AFTER an interminable week of decidedly dreary international football, it’s back to domestic action for the Bhoys this weekend as the first meeting of the season with Sevco takes centre stage in the race for the Scottish Premiership title.
Not only did the hiatus deprive us of proper football for a couple of weeks but events outside of the club’s control could have put a severe dent in their title challenge.
The international break was a personal triumph for Shane Duffy who, despite disappointing results for Ireland and a failure to qualify for next year’s European Championships, performed excellently for his country and will hopefully come back to Celtic Park safe and sound.
There was a COVID scare among the Ireland squad which left Celtic supporters fearing the worst but at the present time the big Derryman has managed to avoid the virus and is good to go.
The main fear with Duffy is that in playing in three competitive internationals, with one of those going to extra time, he is bound to suffer from some mental and physical fatigue. It is anything but ideal preparation for him, and every other Celtic player away on international duty, going into a game of the magnitude of this Saturday’s.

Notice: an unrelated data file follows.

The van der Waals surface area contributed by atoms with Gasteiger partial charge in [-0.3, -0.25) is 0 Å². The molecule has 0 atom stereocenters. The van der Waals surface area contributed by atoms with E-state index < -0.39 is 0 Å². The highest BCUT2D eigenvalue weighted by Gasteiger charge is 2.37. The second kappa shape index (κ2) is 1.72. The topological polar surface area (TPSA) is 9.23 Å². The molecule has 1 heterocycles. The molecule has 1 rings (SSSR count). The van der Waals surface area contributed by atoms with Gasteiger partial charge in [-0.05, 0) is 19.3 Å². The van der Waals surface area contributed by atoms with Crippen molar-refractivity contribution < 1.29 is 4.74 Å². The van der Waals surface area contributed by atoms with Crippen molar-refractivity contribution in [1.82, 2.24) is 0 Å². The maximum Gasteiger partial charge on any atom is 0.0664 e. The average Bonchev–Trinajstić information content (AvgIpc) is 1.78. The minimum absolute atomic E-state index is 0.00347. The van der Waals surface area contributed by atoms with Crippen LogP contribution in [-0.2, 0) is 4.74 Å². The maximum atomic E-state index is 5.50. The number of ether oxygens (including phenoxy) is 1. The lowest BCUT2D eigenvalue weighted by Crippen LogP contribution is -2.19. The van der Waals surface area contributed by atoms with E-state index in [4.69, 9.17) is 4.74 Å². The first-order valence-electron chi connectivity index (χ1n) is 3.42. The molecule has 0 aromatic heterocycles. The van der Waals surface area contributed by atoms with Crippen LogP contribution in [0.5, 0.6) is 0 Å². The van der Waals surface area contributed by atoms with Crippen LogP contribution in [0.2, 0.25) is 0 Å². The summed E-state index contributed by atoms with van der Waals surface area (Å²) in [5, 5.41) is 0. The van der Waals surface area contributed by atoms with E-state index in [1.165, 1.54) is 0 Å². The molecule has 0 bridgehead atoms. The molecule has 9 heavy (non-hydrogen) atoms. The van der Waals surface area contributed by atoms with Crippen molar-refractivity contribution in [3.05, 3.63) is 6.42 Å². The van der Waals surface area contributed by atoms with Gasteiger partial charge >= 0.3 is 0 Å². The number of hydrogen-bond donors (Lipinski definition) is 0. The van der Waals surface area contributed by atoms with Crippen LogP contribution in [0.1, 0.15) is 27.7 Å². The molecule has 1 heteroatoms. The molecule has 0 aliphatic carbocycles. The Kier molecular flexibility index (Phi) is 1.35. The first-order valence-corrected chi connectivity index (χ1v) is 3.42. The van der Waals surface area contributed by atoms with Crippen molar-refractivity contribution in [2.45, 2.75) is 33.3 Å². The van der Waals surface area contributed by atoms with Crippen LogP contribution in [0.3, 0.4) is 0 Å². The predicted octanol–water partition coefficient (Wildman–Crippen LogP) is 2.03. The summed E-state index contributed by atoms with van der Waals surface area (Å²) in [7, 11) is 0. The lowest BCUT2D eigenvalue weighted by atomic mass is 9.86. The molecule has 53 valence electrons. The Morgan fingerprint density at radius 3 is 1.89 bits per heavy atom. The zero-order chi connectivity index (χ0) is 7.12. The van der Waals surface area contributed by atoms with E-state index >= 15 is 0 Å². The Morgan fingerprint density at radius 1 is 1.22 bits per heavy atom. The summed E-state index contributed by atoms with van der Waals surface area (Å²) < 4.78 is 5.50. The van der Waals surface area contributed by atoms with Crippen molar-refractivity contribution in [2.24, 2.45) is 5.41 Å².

The international break didn’t go so well for some other members of the Celtic squad, however, with at last count, at least four players either definitely out or in danger of missing out on this weekend’s game. All four are, of course, COVID related.
The players definitely out are Christie, Bitton and Elhamed and while all three have done well in recent weeks when selected, there are ready-made replacements within the squad and none of these players will have been a nailed-on starter. Their lack of availability does deprive the squad of some depth, nevertheless.
Odsonne Edouard has not been setting the heather alight this season in the way that we know he can but of all the players that could miss the derby he is the one that could hurt Celtic the most.
We all know that the French striker is unplayable on his day and it was hoped that his early season funk was caused by the transfer window and all the speculation that surrounded him. Now that the window has closed and he remains a Celtic player he will hopefully get back to his usual self. Whether or not that will happen this Saturday remains to be seen.
The upheaval resulting from so many players affected by virus related issues calls into question the entire international schedule and in particular, the Nations League, a competition whose reason for being I am still trying to work out.
The countries themselves don’t seem to take it that seriously, and certainly not as seriously as proper qualifiers. If it was designed to bring in extra revenue, which seems at the minute to be not just the main factor but indeed the only factor taken into account when making major decisions in football, then the lack of crowds at matches and the money they bring in would negate that argument.